Fetal alcohol syndrome is an alcohol use disorder that is classified as the most severe type of the disorders on the fetal alcohol spectrum. While the condition is relatively rare and affects approximately 200,000 babies annually, the consequences of the disease can be lifelong and widespread. As with other spectrum disorders, fetal alcohol syndrome affects each child differently. Available treatments provide symptom management, but the damage caused by the syndrome cannot be reversed.
Causes of Fetal Alcohol Syndrome
Fetal alcohol syndrome occurs when a mother consumes alcoholic beverages during pregnancy. While alcohol use during the first three months of pregnancy is particularly harmful, using alcohol at any time during a pregnancy, in any amount, is unsafe and can cause damage to the unborn baby. Alcohol restricts the amount of nutrition and oxygen that the fetus can absorb, resulting in serious birth defects and lifelong challenges for the child.
Symptoms of Fetal Alcohol Syndrome
This syndrome generally has a range of widespread effects across several body systems. Physical symptoms may include cardiovascular, renal, bone, and joint problems. The child may have abnormalities in the fingers or limbs, and his or her head may be smaller than is typical. Facial differences such as an unusually thin upper lip and small, wide-set eyes may be present. The child may be underweight and of shorter stature than his or her peers. Hearing and vision concerns could arise. Mentally, the child may have learning difficulties, which could potentially be severe, and he or she may have delayed speech and difficulty making decisions. Hyperactivity is often present.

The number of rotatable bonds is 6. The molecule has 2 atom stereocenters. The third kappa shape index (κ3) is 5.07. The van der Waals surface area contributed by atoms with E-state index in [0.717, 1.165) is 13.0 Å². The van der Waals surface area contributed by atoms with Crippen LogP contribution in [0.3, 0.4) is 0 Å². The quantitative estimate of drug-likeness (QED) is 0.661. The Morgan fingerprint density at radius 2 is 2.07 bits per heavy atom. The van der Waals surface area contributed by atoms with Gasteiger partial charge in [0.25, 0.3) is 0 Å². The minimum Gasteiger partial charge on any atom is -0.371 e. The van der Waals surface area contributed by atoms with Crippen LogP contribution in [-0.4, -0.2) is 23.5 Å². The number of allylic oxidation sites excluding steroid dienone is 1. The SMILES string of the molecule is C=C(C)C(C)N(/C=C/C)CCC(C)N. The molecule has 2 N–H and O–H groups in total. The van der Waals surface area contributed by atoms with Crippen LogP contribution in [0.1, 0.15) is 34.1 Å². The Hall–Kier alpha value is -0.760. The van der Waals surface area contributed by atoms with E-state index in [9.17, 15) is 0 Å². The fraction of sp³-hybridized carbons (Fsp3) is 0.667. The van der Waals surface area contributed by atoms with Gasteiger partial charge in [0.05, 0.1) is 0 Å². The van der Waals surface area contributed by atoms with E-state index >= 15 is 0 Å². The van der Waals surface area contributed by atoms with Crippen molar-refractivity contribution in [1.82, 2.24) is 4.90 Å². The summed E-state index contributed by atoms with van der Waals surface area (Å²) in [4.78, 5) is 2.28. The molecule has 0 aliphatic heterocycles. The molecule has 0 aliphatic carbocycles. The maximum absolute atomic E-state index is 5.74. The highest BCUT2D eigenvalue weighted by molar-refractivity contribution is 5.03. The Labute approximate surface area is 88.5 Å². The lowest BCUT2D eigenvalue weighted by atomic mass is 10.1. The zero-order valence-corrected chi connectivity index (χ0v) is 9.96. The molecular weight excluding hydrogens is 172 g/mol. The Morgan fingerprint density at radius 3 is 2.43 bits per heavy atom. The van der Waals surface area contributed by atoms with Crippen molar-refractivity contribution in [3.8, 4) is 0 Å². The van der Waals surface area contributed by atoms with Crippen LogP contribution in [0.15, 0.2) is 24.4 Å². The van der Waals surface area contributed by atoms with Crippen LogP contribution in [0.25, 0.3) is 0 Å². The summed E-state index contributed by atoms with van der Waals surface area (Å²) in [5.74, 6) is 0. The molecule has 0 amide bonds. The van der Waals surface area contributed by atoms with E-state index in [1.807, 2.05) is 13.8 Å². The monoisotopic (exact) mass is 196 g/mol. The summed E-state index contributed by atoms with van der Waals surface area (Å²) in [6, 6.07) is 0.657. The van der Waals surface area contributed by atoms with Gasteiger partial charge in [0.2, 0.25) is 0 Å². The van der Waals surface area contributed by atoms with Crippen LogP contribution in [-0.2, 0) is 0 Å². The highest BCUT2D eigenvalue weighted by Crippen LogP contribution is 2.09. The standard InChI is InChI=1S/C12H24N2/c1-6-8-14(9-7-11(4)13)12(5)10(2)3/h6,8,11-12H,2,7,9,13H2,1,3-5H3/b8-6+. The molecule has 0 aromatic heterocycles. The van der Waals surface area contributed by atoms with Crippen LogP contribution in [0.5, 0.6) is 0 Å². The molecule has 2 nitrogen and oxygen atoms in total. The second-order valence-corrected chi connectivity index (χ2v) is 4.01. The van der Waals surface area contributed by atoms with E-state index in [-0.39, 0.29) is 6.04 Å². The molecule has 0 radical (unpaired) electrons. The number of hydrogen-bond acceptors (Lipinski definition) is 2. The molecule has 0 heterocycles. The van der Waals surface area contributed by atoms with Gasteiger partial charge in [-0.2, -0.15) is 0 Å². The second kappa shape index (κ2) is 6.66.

Diagnosis and Treatment
Diagnosis of fetal alcohol syndrome can be made with a physical exam and observations. The physical exam may reveal heart murmurs or other heart abnormalities. The physician will also follow the child’s growth to determine if he or she is growing at a slower rate than would be expected. As the child ages, his or her speech can be assessed to determine if there are any delays in language acquisition. The doctor will observe the patient’s behavior patterns to assess whether there are any attention issues.
Treatment for this alcohol use disorder typically includes a combination of therapies depending on the specific needs of the child. Speech therapists, special education teachers, social workers, and counselors can assist patients and their families with improving quality of life and managing symptoms. While no specific medications are available for this disorder, antidepressants and stimulants can benefit those patients who struggle with behavioral issues and hyperactivity as a result of the syndrome.
The only way to prevent fetal alcohol syndrome is to abstain from alcohol for the duration of pregnancy. Your family doctor, a therapist, and substance abuse treatment centers can all provide confidential, non-judgmental support to anyone who has concerns about their use of alcohol.
If you or a loved one are struggling with addiction to alcohol and fear you won’t be able to stop during a pregnancy, please call a SoCal Detox addiction specialist today. The consultation is free, and the information you get could make a difference for a lifetime. Call now: tel:888-590-0777.